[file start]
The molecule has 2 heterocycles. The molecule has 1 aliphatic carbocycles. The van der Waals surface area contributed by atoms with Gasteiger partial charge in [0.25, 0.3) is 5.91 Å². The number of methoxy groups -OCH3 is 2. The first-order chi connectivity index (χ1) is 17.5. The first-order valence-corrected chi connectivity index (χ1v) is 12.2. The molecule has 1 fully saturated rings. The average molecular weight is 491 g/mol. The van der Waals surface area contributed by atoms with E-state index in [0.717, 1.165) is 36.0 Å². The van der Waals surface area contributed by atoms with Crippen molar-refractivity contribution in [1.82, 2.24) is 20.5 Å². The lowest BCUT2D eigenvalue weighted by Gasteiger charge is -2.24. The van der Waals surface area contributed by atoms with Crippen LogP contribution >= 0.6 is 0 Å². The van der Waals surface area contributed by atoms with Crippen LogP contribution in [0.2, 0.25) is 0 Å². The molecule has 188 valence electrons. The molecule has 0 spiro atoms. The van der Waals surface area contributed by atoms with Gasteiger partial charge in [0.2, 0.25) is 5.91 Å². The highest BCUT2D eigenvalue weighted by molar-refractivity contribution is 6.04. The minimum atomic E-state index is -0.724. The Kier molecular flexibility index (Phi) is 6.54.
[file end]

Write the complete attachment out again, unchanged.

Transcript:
The molecule has 2 heterocycles. The molecule has 1 aliphatic carbocycles. The van der Waals surface area contributed by atoms with Gasteiger partial charge in [0.25, 0.3) is 5.91 Å². The number of methoxy groups -OCH3 is 2. The first-order chi connectivity index (χ1) is 17.5. The first-order valence-corrected chi connectivity index (χ1v) is 12.2. The molecule has 1 fully saturated rings. The average molecular weight is 491 g/mol. The van der Waals surface area contributed by atoms with E-state index in [0.717, 1.165) is 36.0 Å². The van der Waals surface area contributed by atoms with Crippen molar-refractivity contribution in [1.82, 2.24) is 20.5 Å². The lowest BCUT2D eigenvalue weighted by Gasteiger charge is -2.24. The van der Waals surface area contributed by atoms with Crippen LogP contribution >= 0.6 is 0 Å². The van der Waals surface area contributed by atoms with Crippen LogP contribution in [0.2, 0.25) is 0 Å². The molecule has 188 valence electrons. The molecule has 0 spiro atoms. The van der Waals surface area contributed by atoms with Gasteiger partial charge in [0.2, 0.25) is 5.91 Å². The highest BCUT2D eigenvalue weighted by molar-refractivity contribution is 6.04. The minimum atomic E-state index is -0.724. The Kier molecular flexibility index (Phi) is 6.54.